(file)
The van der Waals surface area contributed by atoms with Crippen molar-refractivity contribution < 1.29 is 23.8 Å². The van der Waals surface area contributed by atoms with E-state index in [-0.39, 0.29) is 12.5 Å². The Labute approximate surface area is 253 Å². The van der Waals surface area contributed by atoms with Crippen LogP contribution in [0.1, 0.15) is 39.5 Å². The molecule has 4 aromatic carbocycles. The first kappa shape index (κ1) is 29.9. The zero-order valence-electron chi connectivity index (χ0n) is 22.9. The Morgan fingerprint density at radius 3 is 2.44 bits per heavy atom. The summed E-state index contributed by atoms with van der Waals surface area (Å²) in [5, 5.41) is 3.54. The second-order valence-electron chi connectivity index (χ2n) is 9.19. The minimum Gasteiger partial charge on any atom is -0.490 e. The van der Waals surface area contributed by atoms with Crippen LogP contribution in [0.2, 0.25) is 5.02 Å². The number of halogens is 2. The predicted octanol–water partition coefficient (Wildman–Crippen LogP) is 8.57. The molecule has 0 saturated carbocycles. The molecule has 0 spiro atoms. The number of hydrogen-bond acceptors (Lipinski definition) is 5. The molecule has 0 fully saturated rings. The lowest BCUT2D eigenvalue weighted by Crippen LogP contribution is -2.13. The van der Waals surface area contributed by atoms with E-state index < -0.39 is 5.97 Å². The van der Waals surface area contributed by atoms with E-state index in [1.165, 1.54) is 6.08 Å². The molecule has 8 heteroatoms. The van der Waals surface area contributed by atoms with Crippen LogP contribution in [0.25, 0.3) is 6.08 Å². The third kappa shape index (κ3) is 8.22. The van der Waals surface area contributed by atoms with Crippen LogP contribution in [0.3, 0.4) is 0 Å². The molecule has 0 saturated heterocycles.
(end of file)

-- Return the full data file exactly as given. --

The van der Waals surface area contributed by atoms with Crippen molar-refractivity contribution < 1.29 is 23.8 Å². The van der Waals surface area contributed by atoms with E-state index in [-0.39, 0.29) is 12.5 Å². The Labute approximate surface area is 253 Å². The van der Waals surface area contributed by atoms with Crippen LogP contribution in [0.1, 0.15) is 39.5 Å². The molecule has 4 aromatic carbocycles. The first kappa shape index (κ1) is 29.9. The zero-order valence-electron chi connectivity index (χ0n) is 22.9. The Morgan fingerprint density at radius 3 is 2.44 bits per heavy atom. The summed E-state index contributed by atoms with van der Waals surface area (Å²) in [5, 5.41) is 3.54. The second-order valence-electron chi connectivity index (χ2n) is 9.19. The minimum Gasteiger partial charge on any atom is -0.490 e. The van der Waals surface area contributed by atoms with Crippen LogP contribution in [0.2, 0.25) is 5.02 Å². The number of halogens is 2. The predicted octanol–water partition coefficient (Wildman–Crippen LogP) is 8.57. The molecule has 0 saturated carbocycles. The molecule has 0 spiro atoms. The number of hydrogen-bond acceptors (Lipinski definition) is 5. The molecule has 0 fully saturated rings. The lowest BCUT2D eigenvalue weighted by Crippen LogP contribution is -2.13. The van der Waals surface area contributed by atoms with E-state index < -0.39 is 5.97 Å². The van der Waals surface area contributed by atoms with E-state index in [1.165, 1.54) is 6.08 Å². The molecule has 8 heteroatoms. The van der Waals surface area contributed by atoms with Crippen LogP contribution in [0.25, 0.3) is 6.08 Å². The third kappa shape index (κ3) is 8.22. The van der Waals surface area contributed by atoms with Crippen LogP contribution in [0.3, 0.4) is 0 Å². The molecule has 0 saturated heterocycles.